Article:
Shortly after midnight on July 8, 1945, Pvt. Clarence V. Bertucci, a five-year Army veteran, climbed into the guard tower overlooking Camp Salina, where several hundred German prisoners of war were sleeping. A few minutes later, he opened fire with a .30-caliber air-cooled light machine gun, spraying 30 of the 43 tents with 250 rounds of deadly fire.

Eight prisoners died immediately, and another succumbed later to his injuries. Twenty were wounded.The "why" of this brutal attack on prisoners occupied military investigators for weeks. Bertucci's action was a horrible aberration from the usually humane treatment prisoners of war received in Utah during World War II. After several weeks of evaluations at Bushnell Army Hospital in Brigham City, 9th Service Command examiners declared the private insane and sent him to an Army hospital for the mentally ill in New York.

His victims were buried in the Fort Douglas cemetery, with Protestant services conducted in English by Chaplain Frank E. Ed-wards. The 17-man choir from the Ogden POW camp attended, and 15 of the dead men's compatriots from the Salina camp were allowed the trip to Salt Lake City to bid them farewell.

A representative of the Germans was allowed to speak. He said, in his native tongue, that he was sorry the dead had experienced such an awful accident, "but God wanted them to go that way." The victims were buried in American khaki in the same sort of caskets used for American war casualties. No German songs were allowed. "Taps" was played as the caskets were lowered into the ground.

Years later, in September 1977, Dieter Lampe returned to Salina to confront his memories of the event. He was one of those Bertucci wounded. He had been sent to the Kearns Army Camp hospital where he "received excellent care," he said. His war experiences, including his imprisonment in Utah, had engendered in him a strong antipathy for war of any kind, he told Salina acquaintances.

Bertucci's victims, however, were not the first burials of German war prisoners in the Fort Douglas Cemetery. The remains of some World War I prisoners also are interred in the cemetery. In all, one Japanese, 12 Italian and 41 German POWS had been buried there as of 1978, a Deseret News report said.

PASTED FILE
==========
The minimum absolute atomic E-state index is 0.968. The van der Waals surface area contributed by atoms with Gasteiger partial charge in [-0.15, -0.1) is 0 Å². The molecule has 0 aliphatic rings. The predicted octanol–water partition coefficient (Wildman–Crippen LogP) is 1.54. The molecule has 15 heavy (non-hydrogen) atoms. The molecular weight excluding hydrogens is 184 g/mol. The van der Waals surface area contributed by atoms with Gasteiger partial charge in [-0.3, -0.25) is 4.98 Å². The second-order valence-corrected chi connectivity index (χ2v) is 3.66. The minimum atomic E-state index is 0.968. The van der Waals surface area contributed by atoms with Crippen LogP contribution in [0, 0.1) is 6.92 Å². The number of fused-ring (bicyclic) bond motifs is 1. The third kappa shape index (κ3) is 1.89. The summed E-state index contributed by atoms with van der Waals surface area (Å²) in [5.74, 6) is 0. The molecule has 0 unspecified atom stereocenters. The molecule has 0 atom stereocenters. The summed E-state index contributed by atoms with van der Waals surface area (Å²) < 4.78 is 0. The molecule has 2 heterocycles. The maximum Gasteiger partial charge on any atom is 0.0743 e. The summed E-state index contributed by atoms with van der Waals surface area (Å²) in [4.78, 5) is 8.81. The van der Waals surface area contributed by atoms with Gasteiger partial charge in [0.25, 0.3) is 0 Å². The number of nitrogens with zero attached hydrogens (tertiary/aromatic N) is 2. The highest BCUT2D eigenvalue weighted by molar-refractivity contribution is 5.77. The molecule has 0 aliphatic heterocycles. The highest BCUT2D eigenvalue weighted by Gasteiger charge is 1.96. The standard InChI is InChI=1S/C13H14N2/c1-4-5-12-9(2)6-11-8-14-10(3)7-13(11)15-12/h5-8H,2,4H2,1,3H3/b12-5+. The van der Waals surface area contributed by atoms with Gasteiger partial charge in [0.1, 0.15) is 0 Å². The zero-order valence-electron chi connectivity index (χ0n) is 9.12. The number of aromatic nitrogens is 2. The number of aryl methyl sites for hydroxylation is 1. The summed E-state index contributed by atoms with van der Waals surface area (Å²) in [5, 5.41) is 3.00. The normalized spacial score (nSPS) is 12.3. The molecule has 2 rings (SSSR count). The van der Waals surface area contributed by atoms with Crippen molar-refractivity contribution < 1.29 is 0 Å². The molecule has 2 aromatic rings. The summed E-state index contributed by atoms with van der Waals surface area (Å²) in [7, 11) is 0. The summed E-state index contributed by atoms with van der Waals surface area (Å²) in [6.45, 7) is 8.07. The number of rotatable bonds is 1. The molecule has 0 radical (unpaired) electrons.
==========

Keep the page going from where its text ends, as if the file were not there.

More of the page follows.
For years, a "mystery woman" put flowers on the grave of a deceased German prisoner. The Deseret News, trying to identify the woman, sent letters of inquiry to about 35 "Mrs. Gonzalezes." In the end, the newspaper learned that Gonzalez was not her real name. Hanging onto her anonymity, a woman did come forward and say she was a niece of the German prisoner buried in the plot. He had been decorated by his country for valor in 1939, she said.

A baron imprisoned at Fort Douglas sent for his wife to live in Utah until he was freed, and a chemistry professor spent his prison time teaching classes to other POWS.

In December 1918, a questionnaire was sent to World War I POWs who had spent time at Fort Douglas. Four hundred refused to answer, but of those who did, 169 said they wanted to go back home, while 131 said they would prefer to stay in the United States.

Over the course of World War II, 425,806 prisoners of war were sent to camps in the United States, including 11,660 who spent time in camps in Utah and Idaho. The two states were considered ideal for internment because of their inland locations, work opportunities and their remoteness from industrial centers where sabotage was a concern.

The attitude toward POWs in America was to treat them with dignity in accord with the Geneva Convention guidelines, said Utah hsitorians Ralph A. Busco and Douglas D. Alder, who wrote an article on the prisoners for the Utah Historical Quarterly's Winter 1971 editiion. Such treatment was intended to impress the prisoners with the advantages of democracy.

Many prisoners who spent time at the Utah and Idaho camps later reported that they had, in fact, been treated well.

Hans Johann Gruenheit, who spent time at Camp Preston, Idaho, was taken by American forces who invaded his German home town of Gellsenkirchen. He had been sent home to recuperate from wounds received in fighting between the Germans and Russians. He reported to Busco and Alder that his time in the Preston camp was "the most carefree time in all my life."